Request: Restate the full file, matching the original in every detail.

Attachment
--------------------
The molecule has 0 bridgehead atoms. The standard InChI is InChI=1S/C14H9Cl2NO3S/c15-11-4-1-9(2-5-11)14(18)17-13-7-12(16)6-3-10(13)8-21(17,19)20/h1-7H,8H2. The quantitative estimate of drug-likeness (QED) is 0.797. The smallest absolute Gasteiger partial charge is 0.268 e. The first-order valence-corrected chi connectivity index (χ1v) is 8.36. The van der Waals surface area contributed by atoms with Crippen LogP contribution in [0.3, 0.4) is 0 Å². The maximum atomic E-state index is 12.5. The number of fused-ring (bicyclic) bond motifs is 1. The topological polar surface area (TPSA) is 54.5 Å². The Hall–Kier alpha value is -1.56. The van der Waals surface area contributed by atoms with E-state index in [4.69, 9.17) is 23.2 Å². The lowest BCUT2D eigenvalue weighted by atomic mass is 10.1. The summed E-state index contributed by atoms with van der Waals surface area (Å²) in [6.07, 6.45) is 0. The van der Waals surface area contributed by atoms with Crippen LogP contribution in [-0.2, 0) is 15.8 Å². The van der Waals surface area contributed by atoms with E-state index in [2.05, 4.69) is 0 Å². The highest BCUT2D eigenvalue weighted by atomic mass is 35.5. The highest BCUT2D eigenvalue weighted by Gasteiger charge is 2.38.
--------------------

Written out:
The molecule has 0 bridgehead atoms. The standard InChI is InChI=1S/C14H9Cl2NO3S/c15-11-4-1-9(2-5-11)14(18)17-13-7-12(16)6-3-10(13)8-21(17,19)20/h1-7H,8H2. The quantitative estimate of drug-likeness (QED) is 0.797. The smallest absolute Gasteiger partial charge is 0.268 e. The first-order valence-corrected chi connectivity index (χ1v) is 8.36. The van der Waals surface area contributed by atoms with Crippen LogP contribution in [0.3, 0.4) is 0 Å². The maximum atomic E-state index is 12.5. The number of fused-ring (bicyclic) bond motifs is 1. The topological polar surface area (TPSA) is 54.5 Å². The Hall–Kier alpha value is -1.56. The van der Waals surface area contributed by atoms with E-state index in [4.69, 9.17) is 23.2 Å². The lowest BCUT2D eigenvalue weighted by atomic mass is 10.1. The summed E-state index contributed by atoms with van der Waals surface area (Å²) in [6.07, 6.45) is 0. The van der Waals surface area contributed by atoms with Crippen LogP contribution in [-0.2, 0) is 15.8 Å². The van der Waals surface area contributed by atoms with E-state index in [2.05, 4.69) is 0 Å². The highest BCUT2D eigenvalue weighted by atomic mass is 35.5. The highest BCUT2D eigenvalue weighted by Gasteiger charge is 2.38.